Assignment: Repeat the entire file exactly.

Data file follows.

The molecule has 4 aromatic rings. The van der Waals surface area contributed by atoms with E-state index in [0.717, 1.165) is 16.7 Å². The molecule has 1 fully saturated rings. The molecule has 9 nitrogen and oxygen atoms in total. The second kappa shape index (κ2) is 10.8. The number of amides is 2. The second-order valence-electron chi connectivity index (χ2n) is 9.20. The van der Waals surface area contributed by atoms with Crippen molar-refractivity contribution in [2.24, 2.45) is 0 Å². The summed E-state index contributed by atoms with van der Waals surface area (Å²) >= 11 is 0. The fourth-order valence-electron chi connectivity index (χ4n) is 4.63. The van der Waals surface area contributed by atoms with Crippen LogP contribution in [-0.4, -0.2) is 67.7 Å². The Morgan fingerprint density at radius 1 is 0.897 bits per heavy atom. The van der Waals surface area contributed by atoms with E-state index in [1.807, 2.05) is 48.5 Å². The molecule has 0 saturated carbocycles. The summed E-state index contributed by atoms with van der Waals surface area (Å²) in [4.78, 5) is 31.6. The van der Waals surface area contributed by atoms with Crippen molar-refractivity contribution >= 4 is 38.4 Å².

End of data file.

The molecule has 4 aromatic rings. The van der Waals surface area contributed by atoms with E-state index in [0.717, 1.165) is 16.7 Å². The molecule has 1 fully saturated rings. The molecule has 9 nitrogen and oxygen atoms in total. The second kappa shape index (κ2) is 10.8. The number of amides is 2. The second-order valence-electron chi connectivity index (χ2n) is 9.20. The van der Waals surface area contributed by atoms with Crippen molar-refractivity contribution in [2.24, 2.45) is 0 Å². The summed E-state index contributed by atoms with van der Waals surface area (Å²) >= 11 is 0. The fourth-order valence-electron chi connectivity index (χ4n) is 4.63. The van der Waals surface area contributed by atoms with Crippen LogP contribution in [-0.4, -0.2) is 67.7 Å². The Morgan fingerprint density at radius 1 is 0.897 bits per heavy atom. The van der Waals surface area contributed by atoms with E-state index in [1.807, 2.05) is 48.5 Å². The molecule has 0 saturated carbocycles. The summed E-state index contributed by atoms with van der Waals surface area (Å²) in [4.78, 5) is 31.6. The van der Waals surface area contributed by atoms with Crippen molar-refractivity contribution >= 4 is 38.4 Å².